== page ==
We really do not yet know why, but under the presumably safe anonymity of his Twitter handle, @ComfortablySmug, Tripathi was tweeting actively to his 6,500+ followers on Monday, October 29, a stream of tweets about the progress and effects on New York City of Superstorm Sandy. Many of the tweets were, apparently, accurate. Some, notably, were not. Intentionally, not.
One tweet: "BREAKING: Con Edison has begun shutting down all power in Manhattan." Another: "BREAKING: Governor Cuomo is trapped in Manhattan. Has been taken to a secure shelter." According to gantdaily.com, "The account user [Tripathi] also noted that all major lines of the New York City subways had been flooded and would be shut down for at least a week. He also added to the chaotic reports that the New York Stock Exchange was under water, which was not true. Several media network[s], including CNN and the Weather Channel, picked up the NYSE flooding narration after being reported on the National Weather Service's website."
New York Magazine reported that "[Tripathi] tweeted, falsely, that Con Edison workers were trapped in a facility, that the floor of the New York Stock Exchange had flooded, and that ConEd would shut down power to all of Manhattan."
Buzzfeed contributor, Jack Stuef, sleuthed out Tripathi's identity and reported: "For years, he's been a prolific commenter at NYmag.com and a popular conservative presence on Twitter." A minor media firestorm of outrage (and embarrassment) that mainstream media believed and repeated Tripathi's un-fact-checked tweets has been a footnote to the Hurricane Sandy saga.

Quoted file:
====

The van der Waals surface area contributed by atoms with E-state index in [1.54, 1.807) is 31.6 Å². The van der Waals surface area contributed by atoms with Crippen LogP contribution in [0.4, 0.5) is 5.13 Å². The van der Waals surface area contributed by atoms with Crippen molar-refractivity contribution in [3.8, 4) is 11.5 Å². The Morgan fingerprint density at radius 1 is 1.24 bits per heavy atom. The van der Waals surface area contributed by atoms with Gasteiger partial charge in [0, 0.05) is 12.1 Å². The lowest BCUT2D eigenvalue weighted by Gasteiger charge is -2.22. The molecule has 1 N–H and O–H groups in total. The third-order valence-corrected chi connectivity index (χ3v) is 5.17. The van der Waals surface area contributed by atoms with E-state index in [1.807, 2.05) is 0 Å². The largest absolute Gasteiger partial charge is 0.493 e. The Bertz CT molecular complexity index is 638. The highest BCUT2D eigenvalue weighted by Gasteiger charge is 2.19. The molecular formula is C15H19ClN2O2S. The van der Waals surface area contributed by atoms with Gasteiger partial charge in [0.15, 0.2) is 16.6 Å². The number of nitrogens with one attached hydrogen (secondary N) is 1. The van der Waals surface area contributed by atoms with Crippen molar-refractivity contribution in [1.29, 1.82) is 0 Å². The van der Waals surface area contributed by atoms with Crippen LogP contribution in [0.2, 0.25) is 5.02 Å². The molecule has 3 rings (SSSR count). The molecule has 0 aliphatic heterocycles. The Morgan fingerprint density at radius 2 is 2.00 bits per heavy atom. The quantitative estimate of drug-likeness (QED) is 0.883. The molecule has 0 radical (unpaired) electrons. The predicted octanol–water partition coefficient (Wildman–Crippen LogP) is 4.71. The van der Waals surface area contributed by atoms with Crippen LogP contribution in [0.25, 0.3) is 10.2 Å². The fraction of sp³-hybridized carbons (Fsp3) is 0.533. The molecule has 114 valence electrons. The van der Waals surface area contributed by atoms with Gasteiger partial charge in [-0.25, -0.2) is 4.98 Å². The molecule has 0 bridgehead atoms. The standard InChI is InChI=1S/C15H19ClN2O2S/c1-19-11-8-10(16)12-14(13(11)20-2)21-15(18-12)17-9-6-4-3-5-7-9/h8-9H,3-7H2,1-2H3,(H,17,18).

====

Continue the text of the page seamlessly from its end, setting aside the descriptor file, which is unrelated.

Now, just a few days later, Tripathi has resigned from candidate Wight's campaign (his Wall Street employment status, if continuing, has been speculated about but not confirmed). The Manhattan District Attorney is considering criminal charges against Tripathi. We have also learned from Buzzfeed and other sources, as New York Magazine's post reports, about earlier non-Sandy-related @ComfortablySmug posts about his sexual exploits and ungenerous assessment of his purported sex partner. Class act.
Do we lie, because we can? For just the rush of it? To be a part of the big story?
Blow then goes on to dissect the notorious Romney claim that GM and Chrysler are shipping American jobs to China -- and to demonstrate that there is absolutely no factual basis to Romney's assertion and to recount the largely ignored indignant, and apparently factual, denials, not just from the Obama campaign, but from GM and Chrysler.
Blow is shocked, just shocked, that "In fact, Romney seems to have decided that the only things standing between him and the White House are stubborn facts. . . . Unfortunately, there is some evidence that facts and the people who check them don't carry the same weight that they once did." Blow sees Romney's behavior as just an indicator of "the [political] right's disinformation machine . . . [that] is, explicitly and implicitly, making the argument that facts (science, math, evidence) are fungible and have been co-opted by liberal eggheads. They have declared war on facts in response to what they claim is a liberal war on faith."